Girls
My love for Girls borders on obsessive. Lena Dunham is a genius; she’s somehow written a play-by-play of different moments throughout my life, except her version is hilarious.

Rodarte
Rodarte is my favourite fashion house because the pieces are not only mesmerizingly beautiful, but they are always rooted in an interesting and intelligent idea. Kate and Laura Mulleavy, the great minds behind Rodarte, design beautiful, intricate masterpieces that function as clothing as well as art. Also, they’re friends with Tavi: always a plus.

photography // Laura Tuttle

Bundle Up with Love

The first chill of winter wind cutting through my layers always takes me back to my childhood, when the bitter cold always evoked the same feeling of dread in my bones: the horror of the winter parka. I vividly remember trying to sneak out the back door into the rolling hills of the first snow; tiptoeing across the icy tile floor to slowly open the squeaky door, I almost expected my mother’s slightly annoyed voice to stop me in my tracks with, “Wait, wait, you forgot your winter coat!”

I can still feel the overwhelming entrapment puffy garments meant for me. Stuffed into those marshmallow-like neon jackets, I was sweaty and annoyed, completely paralyzed from moving my arms in any practical manner and certainly unable to maneuver through the snow at a reasonable speed.

Apparently my mom enjoyed this feeling. Every year she pulled out her very own puffer, an item we coined her “sleeping bag coat,” turning her into a small human taco in a black insulated tortilla.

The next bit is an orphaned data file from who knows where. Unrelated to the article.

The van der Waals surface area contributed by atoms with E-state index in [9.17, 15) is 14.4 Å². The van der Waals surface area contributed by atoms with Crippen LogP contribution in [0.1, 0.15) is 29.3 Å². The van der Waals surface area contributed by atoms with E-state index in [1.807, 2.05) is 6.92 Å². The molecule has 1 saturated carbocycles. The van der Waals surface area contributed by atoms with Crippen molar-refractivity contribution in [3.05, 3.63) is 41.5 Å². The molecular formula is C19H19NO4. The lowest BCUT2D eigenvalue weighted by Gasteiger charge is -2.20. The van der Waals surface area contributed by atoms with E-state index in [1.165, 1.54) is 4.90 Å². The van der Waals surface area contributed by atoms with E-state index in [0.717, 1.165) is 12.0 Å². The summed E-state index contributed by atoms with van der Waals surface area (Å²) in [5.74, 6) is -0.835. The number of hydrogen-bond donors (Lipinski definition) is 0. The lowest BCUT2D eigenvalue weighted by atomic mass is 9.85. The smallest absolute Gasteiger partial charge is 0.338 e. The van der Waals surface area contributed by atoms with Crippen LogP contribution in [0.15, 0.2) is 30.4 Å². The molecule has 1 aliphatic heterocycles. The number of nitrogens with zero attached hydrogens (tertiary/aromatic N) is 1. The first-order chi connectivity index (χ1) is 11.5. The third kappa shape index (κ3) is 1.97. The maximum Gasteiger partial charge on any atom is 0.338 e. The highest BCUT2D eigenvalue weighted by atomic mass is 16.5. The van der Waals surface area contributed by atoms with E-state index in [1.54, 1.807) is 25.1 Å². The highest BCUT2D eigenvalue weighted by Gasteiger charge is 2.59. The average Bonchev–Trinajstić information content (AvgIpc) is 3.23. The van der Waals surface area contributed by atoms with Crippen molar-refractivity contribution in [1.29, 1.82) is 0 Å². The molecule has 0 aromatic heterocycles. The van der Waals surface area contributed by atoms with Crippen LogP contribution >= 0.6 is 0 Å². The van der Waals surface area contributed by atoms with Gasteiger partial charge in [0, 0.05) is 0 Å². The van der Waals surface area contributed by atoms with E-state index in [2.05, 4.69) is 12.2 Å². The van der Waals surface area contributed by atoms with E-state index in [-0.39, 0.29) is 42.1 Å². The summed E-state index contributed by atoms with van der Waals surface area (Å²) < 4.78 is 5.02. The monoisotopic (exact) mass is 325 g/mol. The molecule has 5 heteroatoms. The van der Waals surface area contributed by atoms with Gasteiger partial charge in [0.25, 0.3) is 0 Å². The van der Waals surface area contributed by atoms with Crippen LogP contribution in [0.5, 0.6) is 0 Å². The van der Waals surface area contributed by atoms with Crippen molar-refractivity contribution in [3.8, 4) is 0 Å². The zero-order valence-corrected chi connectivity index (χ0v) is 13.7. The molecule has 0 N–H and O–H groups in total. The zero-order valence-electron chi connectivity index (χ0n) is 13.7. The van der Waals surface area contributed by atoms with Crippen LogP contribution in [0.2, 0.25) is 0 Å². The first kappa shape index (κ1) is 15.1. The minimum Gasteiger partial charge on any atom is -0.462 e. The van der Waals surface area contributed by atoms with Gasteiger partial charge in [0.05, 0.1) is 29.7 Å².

I freed myself from the chains of the puffy winter coat as soon as I was old enough to reasonably make wardrobe decisions for myself. I use the term “reasonably” quite loosely. For years I waded through the North Vancouver snow in next to nothing, always near hypothermia but never quite humble enough to admit it, especially to my triple-layered-taco mom. By the time I realized I was sick of feeling hypothermic every winter, I was already off to university in Toronto, a land that all Vancouverites warned me was, “so cold you couldn’t even go outside in the winter.” My very stylish father was alarmed by this news, and in order to ensure my survival in the desolate artic tundra of Canada’s East, he vowed to buy me an impenetrable parka.

True to his word, on the first day we landed in Toronto, we went shopping to find the ideal warm winter wrapping; I ended up with a fantastic navy blue twill parka lined with light blue silk and layered with pockets of down insulating the inside, complete with an Eskimo-style fur hood and big shiny silver buttons.

Although my mother was a little disappointed I turned down the black shiny puffer-coat options she had presented, when she felt the weight of my new parka she was satisfied; I would be warm.